Cities causing genetic changes in plants, animals

A researcher holds an adult female tomcod taken from New York’s Hudson River. Most of the river’s tomcod now carry a genetic variant that makes them resistant to the ill effects of PCBs humans have dumped into the river.

Plants and animals have a long history of acclimatizing to city living – think of raccoons and their expert pillaging of compost bins. But now biologists are beginning to see signs that something more fundamental is happening. They say wild things may be changing at a genetic level to survive cities and their polluting, habitat-fragmenting ways.

Fish in New York’s chemically-laden Hudson River have evolved a genetic variation that gives them resistance to PCBs, for example. Birds nesting under highway overpasses in Nebraska have developed shorter, more agile wings, allowing them to quickly swerve from oncoming traffic.

And weeds occupying patches of earth surrounding sidewalk trees in France have evolved to produce fewer dispersing seeds, which travel on the breeze and fall uselessly onto concrete. Instead, they produce compact seeds that drop close to the plant where they can germinate.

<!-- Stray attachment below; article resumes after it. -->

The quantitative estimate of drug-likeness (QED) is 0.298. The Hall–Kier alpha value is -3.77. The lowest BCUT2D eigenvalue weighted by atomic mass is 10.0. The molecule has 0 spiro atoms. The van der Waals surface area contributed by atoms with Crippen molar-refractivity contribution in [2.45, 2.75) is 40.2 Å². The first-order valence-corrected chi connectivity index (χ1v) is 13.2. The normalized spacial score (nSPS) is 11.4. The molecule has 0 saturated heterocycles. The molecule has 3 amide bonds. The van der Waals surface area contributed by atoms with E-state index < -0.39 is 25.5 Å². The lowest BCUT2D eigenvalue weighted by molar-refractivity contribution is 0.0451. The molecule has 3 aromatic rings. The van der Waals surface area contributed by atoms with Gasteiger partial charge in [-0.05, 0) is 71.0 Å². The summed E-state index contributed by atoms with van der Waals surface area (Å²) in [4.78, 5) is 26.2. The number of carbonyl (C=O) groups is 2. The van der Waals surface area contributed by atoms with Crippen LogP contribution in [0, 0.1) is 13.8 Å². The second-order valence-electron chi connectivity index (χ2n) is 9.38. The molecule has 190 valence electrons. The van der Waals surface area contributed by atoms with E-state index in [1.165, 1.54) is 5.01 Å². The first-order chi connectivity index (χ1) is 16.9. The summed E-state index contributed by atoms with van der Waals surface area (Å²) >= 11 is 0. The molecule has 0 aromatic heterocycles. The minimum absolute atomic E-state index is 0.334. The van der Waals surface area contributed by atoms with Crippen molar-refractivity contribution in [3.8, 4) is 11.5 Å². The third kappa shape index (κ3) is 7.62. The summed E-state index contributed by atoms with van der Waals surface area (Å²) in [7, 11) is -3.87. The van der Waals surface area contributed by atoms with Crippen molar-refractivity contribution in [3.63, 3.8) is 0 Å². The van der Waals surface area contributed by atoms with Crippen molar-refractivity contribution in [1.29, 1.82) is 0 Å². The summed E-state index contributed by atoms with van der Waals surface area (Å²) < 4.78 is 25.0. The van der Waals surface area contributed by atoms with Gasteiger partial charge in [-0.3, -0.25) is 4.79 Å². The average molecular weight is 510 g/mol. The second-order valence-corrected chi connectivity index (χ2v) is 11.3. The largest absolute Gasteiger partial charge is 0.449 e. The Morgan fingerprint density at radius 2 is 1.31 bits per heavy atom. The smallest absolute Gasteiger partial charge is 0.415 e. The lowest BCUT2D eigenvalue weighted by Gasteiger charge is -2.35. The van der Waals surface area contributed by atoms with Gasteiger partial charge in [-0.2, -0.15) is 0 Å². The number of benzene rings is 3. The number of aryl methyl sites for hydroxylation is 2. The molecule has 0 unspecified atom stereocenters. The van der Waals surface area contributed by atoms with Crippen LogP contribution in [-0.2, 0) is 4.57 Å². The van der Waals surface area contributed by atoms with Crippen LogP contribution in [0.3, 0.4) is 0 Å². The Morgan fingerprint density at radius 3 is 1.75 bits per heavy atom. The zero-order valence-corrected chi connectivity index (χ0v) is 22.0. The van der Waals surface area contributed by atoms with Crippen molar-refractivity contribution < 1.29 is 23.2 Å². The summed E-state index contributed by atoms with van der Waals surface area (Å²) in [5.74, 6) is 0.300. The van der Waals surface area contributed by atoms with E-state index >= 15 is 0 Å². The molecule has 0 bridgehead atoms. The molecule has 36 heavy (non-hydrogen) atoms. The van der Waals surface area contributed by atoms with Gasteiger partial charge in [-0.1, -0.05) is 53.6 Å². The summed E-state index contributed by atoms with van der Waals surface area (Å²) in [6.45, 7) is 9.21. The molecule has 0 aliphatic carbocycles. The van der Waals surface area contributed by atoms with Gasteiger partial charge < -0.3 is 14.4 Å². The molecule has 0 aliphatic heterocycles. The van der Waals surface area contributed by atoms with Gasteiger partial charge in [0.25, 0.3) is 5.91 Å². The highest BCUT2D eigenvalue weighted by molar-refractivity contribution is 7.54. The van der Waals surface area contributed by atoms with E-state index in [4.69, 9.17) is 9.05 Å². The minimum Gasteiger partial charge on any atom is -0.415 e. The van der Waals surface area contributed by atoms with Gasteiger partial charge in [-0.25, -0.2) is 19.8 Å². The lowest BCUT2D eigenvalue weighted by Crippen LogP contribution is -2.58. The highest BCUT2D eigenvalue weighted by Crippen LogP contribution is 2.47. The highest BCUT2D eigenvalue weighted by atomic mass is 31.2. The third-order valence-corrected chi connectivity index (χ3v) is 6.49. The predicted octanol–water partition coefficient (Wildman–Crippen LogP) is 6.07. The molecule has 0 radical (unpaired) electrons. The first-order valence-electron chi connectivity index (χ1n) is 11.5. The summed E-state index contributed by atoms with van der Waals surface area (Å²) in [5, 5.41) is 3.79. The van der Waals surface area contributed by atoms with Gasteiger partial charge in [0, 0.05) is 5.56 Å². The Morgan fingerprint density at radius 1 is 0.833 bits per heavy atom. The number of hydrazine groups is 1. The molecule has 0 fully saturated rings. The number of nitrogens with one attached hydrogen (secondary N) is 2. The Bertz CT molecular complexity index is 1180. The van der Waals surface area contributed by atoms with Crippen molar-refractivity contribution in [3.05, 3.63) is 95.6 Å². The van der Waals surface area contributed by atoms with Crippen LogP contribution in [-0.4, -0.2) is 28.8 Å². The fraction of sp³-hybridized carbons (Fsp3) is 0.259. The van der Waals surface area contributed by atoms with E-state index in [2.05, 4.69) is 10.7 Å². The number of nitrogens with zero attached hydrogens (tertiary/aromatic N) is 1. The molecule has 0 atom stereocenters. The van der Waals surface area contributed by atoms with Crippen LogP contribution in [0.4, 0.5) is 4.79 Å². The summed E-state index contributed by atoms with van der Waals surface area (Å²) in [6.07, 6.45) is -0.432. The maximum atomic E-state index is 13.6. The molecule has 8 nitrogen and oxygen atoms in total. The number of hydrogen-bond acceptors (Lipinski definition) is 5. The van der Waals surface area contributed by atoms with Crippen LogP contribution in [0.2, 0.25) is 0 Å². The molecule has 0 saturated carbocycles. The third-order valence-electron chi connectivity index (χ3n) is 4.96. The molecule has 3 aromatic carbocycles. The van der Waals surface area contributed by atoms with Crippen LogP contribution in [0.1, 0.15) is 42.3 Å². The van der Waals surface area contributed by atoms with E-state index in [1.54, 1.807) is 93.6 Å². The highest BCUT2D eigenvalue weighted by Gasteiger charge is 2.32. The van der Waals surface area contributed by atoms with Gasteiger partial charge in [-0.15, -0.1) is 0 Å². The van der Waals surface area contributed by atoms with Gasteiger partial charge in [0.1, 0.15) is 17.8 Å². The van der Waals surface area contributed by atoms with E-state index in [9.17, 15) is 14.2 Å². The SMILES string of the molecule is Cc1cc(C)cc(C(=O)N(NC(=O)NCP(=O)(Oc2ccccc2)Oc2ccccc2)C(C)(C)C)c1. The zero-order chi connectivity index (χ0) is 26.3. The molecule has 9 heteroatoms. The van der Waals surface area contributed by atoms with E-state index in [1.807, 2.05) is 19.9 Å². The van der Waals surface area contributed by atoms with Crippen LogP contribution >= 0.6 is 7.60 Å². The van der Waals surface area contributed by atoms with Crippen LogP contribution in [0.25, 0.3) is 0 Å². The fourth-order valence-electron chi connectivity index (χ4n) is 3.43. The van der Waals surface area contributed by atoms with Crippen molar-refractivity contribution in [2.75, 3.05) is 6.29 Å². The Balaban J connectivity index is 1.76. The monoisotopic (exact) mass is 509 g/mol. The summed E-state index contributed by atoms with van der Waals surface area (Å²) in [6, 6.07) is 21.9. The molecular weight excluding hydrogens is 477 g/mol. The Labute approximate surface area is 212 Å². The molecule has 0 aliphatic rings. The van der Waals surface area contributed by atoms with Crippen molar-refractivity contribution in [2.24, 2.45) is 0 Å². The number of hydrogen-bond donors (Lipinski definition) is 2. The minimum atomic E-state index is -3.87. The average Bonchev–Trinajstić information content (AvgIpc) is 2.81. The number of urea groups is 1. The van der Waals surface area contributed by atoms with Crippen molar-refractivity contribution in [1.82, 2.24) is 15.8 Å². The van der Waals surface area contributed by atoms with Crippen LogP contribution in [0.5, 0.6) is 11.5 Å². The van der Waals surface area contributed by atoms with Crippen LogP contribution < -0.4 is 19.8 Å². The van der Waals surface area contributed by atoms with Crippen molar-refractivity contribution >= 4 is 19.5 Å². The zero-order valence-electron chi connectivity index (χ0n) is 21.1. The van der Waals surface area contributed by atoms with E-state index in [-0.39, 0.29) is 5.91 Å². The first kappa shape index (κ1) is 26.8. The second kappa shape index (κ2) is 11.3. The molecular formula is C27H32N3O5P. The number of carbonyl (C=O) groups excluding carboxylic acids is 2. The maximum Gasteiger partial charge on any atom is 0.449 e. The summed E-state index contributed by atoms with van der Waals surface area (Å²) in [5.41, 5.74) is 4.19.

On one hand, urban evolution is not new. Peppered moths in Britain changed colour from white to black in heavily polluted areas during the Industrial Revolution. White moths were picked off by predators while the black ones, camouflaged in a newly sooty environment, survived to breed more black moths.

What may be different this time is the number of city-dwelling creatures evolving to live in inhospitable habitats.

Read the full story here.

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About jensera

Jennifer Harrington is a Toronto-based illustrator, writer and graphic designer. She illustrated the best-selling children’s book series 'A Moose in a Maple Tree,' which includes the titles 'A Moose in a Maple Tree,' 'The Night Before a Canadian Christmas' and 'Canadian Jingle Bells.' She is also the owner of JSH Graphics, a boutique graphic design agency that specializes in print and web advertising. With her latest project, Eco Books 4 Kids, Jennifer has partnered with illustrator Michael Arnott to create a series of ecologically-themed ebooks for children. Her next book, 'Spirit Bear,' is due for release in the Summer of 2013. Jennifer offers two different school presentations for her 'Moose in a Maple Tree' collection, an illustration demonstration and a Christmas concert series, which can be booked at www.amooseinamapletree.com. She will be taking bookings for school readings of 'Spirit Bear' beginning in October 2013.

2 responses to “Cities causing genetic changes in plants, animals”

  1. Nancy says :

    Reblogged this on "OUR WORLD".

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